Getting My Autobiography Together: The 6th Edition

Editing for authors: because every writer needs a good editor.


Mr Ron Price
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Feb 12, 2005
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George Town Tasmania Australia

Part 1:

On 19 January 1984 in the middle of the oppressive heat of the Northern Territory of Australia's summer. I made my first diary entry. I had just received a copy of my maternal grandfather’s autobiography from a cousin in Canada. This autobiography was not the record of his entire life, just the part from his birth in England in 1872 to his marriage in 1901 in Hamilton Canada. I had browsed through but not read this one-hundred thousand word 400 page double-spaced narrative written "about 1921-1923," by an autodidact, a self-educated man, when he was fifty years of age. As my grandfather indicated in 1953 when he wrote a brief preface to that work while living in Burlington Ontario five years before his death, it was his hope that his story would "arouse interest." As I write this preface to the sixth edition of my autobiography or, more properly, this epic literary work, on 21 September 2007, my hope is that this work will also arouse interest. It is the vernal equinox today here in Australia and, hopefully, an auspicious beginning to this work for future readers.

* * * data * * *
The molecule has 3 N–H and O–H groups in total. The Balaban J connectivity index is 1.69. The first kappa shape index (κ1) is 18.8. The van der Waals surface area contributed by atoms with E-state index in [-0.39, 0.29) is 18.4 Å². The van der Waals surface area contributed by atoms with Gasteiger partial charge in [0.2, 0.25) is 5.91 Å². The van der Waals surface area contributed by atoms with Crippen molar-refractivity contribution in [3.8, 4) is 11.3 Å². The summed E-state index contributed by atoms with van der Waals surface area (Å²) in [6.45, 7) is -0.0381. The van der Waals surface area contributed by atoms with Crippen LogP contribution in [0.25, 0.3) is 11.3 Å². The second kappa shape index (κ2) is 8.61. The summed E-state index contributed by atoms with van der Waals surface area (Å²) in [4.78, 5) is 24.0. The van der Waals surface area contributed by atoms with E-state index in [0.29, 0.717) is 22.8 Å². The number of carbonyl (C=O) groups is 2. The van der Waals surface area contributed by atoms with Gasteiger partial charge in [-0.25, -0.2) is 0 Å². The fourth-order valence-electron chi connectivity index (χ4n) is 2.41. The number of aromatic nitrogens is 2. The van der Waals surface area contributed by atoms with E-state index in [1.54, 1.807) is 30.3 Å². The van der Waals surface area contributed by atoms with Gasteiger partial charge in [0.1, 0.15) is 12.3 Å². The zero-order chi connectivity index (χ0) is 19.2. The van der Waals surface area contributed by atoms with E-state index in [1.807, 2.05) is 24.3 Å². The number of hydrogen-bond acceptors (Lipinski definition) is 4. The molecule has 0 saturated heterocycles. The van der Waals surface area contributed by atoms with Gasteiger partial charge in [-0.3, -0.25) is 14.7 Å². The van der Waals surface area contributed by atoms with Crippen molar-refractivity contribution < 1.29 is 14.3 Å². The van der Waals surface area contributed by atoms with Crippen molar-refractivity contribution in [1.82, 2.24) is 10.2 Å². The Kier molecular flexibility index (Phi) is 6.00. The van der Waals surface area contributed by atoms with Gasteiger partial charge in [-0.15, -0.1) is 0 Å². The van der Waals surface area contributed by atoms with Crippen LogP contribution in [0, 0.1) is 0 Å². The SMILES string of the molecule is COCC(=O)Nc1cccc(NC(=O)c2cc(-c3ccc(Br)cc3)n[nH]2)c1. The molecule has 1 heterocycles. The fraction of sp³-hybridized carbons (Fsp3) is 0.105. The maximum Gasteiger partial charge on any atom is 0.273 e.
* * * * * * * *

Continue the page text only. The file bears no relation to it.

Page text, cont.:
I had no idea when I made that first diary entry in January 1984 that this literary beginning would become by insensible and sensible degrees an epic work containing: a five volume journal, a body of 6500 prose-poems; a collection of 5000 letters, emails and posts on the internet; a second collection of over 300 notebooks; a dozen unsuccessful attempts at a novel and; finally, in this narrative of 2600 pages, a total oeuvre that seems appropriate to refer to as an epic.

Part 2:

I remember reading how both Arnold Toynbee and Edward Gibbon, two of my favorite historians, acquired their initial conceptualization for what became their life’s magnum opus, their epic: A Study of History in the case of Toynbee and The Decline and Fall of the Roman Empire in the case of Gibbon. Ten years ago in 1997 I began to think of writing an epic poem and so fashioned some ten pages as a beginning. My total poetic output by September 2000 I began to envisage in terms of an epic. The sheer size of my epic work makes a comparison and contrast with the poetic opus of Ezra Pound a useful one. Unlike the poet Ezra Pound’s epic poem Cantos which had its embryo as a prospective work as early as 1904, but did not find any concrete and published form until 1917, my poetry by 2000 I had come to define as epic, firstly in retrospect as I gradually came to see my individual poetic pieces as part of one immense epic opus; and secondly in prospect by the inclusion as the years went by of all future prose-poetic efforts.....enough for now...Ron Price, Tasmania
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An old, sappy, and happy one.
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Requiescat In Pace
Feb 12, 2005
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Sunny Arizona
I guess this was just a statement as I found no questions asked.

This sounds like a really big job. You must have fallen in love with it to write this much about it. Best wishes.

Happy Thanksgiving

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